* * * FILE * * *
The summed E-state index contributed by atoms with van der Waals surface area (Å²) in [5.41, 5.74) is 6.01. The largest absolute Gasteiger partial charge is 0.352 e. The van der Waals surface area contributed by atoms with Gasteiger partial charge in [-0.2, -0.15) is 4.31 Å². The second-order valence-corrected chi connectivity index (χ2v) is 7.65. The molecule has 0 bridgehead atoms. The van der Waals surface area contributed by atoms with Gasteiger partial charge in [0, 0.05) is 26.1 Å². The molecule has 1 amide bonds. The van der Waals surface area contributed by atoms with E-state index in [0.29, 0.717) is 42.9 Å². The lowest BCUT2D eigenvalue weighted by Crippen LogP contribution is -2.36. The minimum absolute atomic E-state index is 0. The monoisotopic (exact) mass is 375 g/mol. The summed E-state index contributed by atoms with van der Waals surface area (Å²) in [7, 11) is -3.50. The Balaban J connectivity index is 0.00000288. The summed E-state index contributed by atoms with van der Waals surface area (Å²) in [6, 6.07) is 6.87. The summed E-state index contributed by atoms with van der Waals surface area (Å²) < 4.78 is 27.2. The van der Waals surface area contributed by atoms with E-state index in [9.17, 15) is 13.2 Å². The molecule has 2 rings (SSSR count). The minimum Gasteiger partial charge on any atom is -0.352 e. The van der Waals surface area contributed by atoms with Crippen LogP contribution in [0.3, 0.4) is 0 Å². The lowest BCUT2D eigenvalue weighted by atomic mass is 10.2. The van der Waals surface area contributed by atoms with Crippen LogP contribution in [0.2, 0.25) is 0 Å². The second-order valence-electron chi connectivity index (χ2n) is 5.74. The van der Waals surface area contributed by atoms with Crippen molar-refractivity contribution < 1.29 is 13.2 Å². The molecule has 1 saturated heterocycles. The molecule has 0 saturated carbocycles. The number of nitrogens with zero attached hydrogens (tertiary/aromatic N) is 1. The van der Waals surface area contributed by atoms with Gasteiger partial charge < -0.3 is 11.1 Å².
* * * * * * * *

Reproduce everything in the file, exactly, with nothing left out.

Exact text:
The summed E-state index contributed by atoms with van der Waals surface area (Å²) in [5.41, 5.74) is 6.01. The largest absolute Gasteiger partial charge is 0.352 e. The van der Waals surface area contributed by atoms with Gasteiger partial charge in [-0.2, -0.15) is 4.31 Å². The second-order valence-corrected chi connectivity index (χ2v) is 7.65. The molecule has 0 bridgehead atoms. The van der Waals surface area contributed by atoms with Gasteiger partial charge in [0, 0.05) is 26.1 Å². The molecule has 1 amide bonds. The van der Waals surface area contributed by atoms with E-state index in [0.29, 0.717) is 42.9 Å². The lowest BCUT2D eigenvalue weighted by Crippen LogP contribution is -2.36. The minimum absolute atomic E-state index is 0. The monoisotopic (exact) mass is 375 g/mol. The summed E-state index contributed by atoms with van der Waals surface area (Å²) in [7, 11) is -3.50. The Balaban J connectivity index is 0.00000288. The summed E-state index contributed by atoms with van der Waals surface area (Å²) in [6, 6.07) is 6.87. The summed E-state index contributed by atoms with van der Waals surface area (Å²) < 4.78 is 27.2. The van der Waals surface area contributed by atoms with E-state index in [9.17, 15) is 13.2 Å². The molecule has 2 rings (SSSR count). The minimum Gasteiger partial charge on any atom is -0.352 e. The van der Waals surface area contributed by atoms with Crippen LogP contribution in [0.3, 0.4) is 0 Å². The lowest BCUT2D eigenvalue weighted by atomic mass is 10.2. The van der Waals surface area contributed by atoms with Crippen LogP contribution in [0.2, 0.25) is 0 Å². The second-order valence-electron chi connectivity index (χ2n) is 5.74. The van der Waals surface area contributed by atoms with Crippen molar-refractivity contribution < 1.29 is 13.2 Å². The molecule has 1 saturated heterocycles. The molecule has 0 saturated carbocycles. The number of nitrogens with zero attached hydrogens (tertiary/aromatic N) is 1. The van der Waals surface area contributed by atoms with Gasteiger partial charge < -0.3 is 11.1 Å².